Will BPO hit a staffing crisis?

Business Standard, 21 December 2005

One of the key reasons why India is doing well today is the revolution in services exports, where white collar staff in India are plugged into globalisation, thanks to improvements in telecom. Today, there are probably a million people working in export-oriented IT and IT-enabled services, giving exports of roughly $15 billion, for an average rate of roughly $15,000 per manyear.

But this sector is experiencing acute problems with recruitment. Employers find that an Indian college education generally induces unacceptable skills, so there is a large mass of unemployable jobseekers, coupled with a shortage of skilled people. Will high growth rates continue to come about, or will India's growth in this area get choked owing to the tiny output of a few good universities?

In this article, I argue that India will be able to grow from 1 million to 10 million workers in BPO; from $15 billion in revenues to $150 billion a year. But the rot in the universities hurts at two levels. First, India will be unable to walk up the value chain, to reach higher pricepoints than $15,000 per manyear. Second, we are likely to experience acute pain, two moves ahead, when the needs of the global economy change, and a large mass of uneducated Indian white collar technicians are unable to learn new skills.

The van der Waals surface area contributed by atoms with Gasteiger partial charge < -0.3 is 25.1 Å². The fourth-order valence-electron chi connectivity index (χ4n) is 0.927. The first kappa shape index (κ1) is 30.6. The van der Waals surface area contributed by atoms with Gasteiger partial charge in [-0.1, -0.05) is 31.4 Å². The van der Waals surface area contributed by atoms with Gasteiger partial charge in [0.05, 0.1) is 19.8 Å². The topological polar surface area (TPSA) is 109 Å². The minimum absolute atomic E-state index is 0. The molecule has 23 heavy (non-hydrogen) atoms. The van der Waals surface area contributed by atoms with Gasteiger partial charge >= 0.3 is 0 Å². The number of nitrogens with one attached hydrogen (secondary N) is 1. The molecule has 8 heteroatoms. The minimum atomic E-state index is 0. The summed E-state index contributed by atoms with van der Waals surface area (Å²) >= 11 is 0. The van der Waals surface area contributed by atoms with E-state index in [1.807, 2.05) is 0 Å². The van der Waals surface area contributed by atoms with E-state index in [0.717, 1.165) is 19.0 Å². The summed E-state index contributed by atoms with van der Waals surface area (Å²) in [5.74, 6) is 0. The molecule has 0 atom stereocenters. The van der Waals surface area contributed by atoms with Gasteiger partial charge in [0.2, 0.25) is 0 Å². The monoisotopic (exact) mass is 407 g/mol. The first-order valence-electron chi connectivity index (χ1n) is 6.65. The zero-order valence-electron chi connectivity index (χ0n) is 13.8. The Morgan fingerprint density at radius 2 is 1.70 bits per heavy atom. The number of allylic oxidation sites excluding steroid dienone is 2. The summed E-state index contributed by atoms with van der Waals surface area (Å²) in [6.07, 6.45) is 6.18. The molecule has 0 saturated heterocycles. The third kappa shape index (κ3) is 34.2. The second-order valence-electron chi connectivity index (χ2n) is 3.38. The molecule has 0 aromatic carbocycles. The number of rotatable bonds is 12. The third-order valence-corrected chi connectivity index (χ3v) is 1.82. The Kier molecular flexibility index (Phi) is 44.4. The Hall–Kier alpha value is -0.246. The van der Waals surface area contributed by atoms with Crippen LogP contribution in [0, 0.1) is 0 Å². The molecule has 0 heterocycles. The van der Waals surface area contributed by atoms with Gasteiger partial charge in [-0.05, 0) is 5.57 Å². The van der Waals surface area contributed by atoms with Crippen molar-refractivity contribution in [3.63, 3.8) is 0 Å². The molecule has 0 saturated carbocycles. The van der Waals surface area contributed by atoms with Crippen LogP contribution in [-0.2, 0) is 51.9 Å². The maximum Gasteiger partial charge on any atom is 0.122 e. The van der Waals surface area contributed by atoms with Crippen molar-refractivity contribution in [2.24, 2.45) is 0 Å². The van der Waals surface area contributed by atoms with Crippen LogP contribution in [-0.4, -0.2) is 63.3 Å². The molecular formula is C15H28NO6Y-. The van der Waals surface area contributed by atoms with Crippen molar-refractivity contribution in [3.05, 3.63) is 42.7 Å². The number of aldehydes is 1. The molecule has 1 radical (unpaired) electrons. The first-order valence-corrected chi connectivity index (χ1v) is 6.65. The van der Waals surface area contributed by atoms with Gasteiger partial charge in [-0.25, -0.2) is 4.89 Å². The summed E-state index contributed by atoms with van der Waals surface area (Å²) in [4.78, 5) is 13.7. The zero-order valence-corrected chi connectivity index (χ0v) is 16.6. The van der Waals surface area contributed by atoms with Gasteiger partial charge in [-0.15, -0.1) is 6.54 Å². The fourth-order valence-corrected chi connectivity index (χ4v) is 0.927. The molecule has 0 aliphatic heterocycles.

In the 1980s, 150 people graduated every year from all IITs (put together) with a degree in computer science. There were few universities or colleges which even had computers. At that time, nobody thought that a million people would work in an export-oriented sector by 2005. It was felt that India could have a fantastic, high-revenue software exports sector which would employ a few thousand people.